Train your mind to keep one ideal in it and work towards it – the mind becomes single-pointed. – Chinmaya
Nothing is impossible for a single-pointed mind which is inspired by a noble goal.
This is the story of Bhaktivedanta Srila Prabhupada, the founder of ISKCON (International Society of Krishna Consciousness).
He was born in Calcutta in 1896. His parents named him Abhay Charan and the boy was brilliant in his studies. He got his degree from Scottish Church College, a reputed institute of those times. He was actively involved in the non-cooperation movement started by Gandhiji during India’s freedom struggle.
But the turning point in his life came in 1922 when he met his spiritual master Bhaktisiddhanta Saraswati Thakur, a great devotee of Chaitanya Mahaprabhu. He told Abhay, “Educated youth like you who have an inclination towards the scriptures must take this spiritual knowledge to the West.”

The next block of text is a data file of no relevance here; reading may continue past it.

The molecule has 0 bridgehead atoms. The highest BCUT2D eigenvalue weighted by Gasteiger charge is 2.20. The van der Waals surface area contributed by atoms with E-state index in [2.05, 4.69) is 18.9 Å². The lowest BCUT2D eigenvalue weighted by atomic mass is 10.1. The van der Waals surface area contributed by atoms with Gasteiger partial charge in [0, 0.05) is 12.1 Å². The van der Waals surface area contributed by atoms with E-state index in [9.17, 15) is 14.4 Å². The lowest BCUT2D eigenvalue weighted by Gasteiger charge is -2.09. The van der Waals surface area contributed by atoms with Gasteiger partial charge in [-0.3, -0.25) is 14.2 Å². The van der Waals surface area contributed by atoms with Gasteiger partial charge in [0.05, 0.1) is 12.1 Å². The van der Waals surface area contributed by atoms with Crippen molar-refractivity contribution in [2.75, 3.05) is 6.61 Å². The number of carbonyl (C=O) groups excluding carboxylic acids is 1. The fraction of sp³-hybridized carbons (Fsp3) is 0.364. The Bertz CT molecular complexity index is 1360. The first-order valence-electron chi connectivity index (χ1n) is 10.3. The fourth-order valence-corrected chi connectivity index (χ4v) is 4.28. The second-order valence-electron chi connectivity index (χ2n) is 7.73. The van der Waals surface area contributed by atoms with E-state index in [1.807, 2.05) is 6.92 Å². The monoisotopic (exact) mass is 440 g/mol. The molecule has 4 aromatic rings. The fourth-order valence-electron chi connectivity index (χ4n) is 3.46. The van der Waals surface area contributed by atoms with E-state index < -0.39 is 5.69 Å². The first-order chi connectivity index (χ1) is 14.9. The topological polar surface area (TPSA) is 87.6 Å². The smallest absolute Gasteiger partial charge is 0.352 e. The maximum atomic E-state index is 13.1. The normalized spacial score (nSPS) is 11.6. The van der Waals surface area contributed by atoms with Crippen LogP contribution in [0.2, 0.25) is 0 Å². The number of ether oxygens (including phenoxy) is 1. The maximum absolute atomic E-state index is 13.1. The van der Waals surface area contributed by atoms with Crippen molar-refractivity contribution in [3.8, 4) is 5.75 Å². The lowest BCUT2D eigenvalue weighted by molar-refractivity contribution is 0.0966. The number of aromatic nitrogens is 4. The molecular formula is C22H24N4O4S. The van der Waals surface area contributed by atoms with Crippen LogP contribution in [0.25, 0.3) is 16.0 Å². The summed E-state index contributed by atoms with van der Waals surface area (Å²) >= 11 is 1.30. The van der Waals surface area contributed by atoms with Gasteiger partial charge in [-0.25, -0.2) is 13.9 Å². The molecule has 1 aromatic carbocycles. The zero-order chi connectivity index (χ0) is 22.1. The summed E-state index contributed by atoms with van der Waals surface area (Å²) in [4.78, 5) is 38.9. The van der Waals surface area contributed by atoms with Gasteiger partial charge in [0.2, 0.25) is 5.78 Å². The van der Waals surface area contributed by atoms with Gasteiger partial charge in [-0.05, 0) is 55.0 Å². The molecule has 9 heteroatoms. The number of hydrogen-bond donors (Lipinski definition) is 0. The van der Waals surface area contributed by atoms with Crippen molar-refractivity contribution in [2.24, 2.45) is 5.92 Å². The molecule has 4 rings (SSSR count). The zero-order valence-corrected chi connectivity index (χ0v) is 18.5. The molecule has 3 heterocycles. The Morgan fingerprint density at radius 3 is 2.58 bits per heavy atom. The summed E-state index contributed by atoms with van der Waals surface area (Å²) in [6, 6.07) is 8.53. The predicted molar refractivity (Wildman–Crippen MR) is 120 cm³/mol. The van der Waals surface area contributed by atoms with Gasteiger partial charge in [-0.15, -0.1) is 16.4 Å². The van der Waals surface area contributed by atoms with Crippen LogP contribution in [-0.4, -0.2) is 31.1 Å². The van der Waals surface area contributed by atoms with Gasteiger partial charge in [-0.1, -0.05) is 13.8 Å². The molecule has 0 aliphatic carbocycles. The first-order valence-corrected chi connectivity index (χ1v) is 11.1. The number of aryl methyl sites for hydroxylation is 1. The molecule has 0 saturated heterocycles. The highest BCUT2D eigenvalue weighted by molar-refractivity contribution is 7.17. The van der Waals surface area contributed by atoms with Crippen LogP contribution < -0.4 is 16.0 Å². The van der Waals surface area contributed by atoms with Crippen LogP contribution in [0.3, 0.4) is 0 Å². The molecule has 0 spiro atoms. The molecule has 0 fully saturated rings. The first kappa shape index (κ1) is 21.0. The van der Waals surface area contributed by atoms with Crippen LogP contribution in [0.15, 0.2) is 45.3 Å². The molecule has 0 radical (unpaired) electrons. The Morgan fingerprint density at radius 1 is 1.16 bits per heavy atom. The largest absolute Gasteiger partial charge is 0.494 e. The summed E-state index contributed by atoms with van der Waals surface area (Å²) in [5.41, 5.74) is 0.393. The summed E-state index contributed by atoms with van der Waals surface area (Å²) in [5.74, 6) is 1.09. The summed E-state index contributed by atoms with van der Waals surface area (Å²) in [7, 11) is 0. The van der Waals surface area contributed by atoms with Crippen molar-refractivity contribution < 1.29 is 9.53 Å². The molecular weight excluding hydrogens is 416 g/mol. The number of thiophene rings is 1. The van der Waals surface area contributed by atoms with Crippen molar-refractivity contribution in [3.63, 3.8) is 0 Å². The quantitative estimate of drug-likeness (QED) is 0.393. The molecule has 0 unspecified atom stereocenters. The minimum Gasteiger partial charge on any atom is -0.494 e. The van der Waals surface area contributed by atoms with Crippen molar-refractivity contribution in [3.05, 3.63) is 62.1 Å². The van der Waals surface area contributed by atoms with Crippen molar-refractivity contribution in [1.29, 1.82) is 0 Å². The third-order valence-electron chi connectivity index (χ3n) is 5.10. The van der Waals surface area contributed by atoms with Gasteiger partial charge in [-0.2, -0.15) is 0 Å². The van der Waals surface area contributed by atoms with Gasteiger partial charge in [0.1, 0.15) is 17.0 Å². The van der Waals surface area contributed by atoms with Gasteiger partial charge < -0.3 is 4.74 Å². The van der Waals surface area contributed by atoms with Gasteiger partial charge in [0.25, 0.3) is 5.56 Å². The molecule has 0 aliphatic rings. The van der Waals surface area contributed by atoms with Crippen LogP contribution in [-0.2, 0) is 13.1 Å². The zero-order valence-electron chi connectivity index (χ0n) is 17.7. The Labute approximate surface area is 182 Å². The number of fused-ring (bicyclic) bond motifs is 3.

Abhay, in all humility, asked, “Swamiji, but who will listen to our message? We are a foreign-dominated nation.” Swamiji said, “Dependence and independence – they are temporary. We are concerned about the eternal welfare of mankind.”
Just a fortnight before passing away, in 1936, his Guru Maharaj again wrote to him, “You must preach this gospel among people who are conversant with the English language. I know you can do it.” Those last words of his Guru moved his heart. He decided to take these words of his spiritual master as the very mission of life.
In 1958, Abhay Charan took sannyasa and retired from the active worldly life. His new name was Bhaktivedanta swami. He translated Bhagavad Geeta and Shreemad Bhagavatham to English. He tried various means to spread the knowledge of spirituality among the masses in India, but all seemed to be in vain. No one was showing interest. At last, he decided, “Indians are aping the West. We do only what the foreigners do. So I must start my work in the so-called ‘best country’. I must go to America.”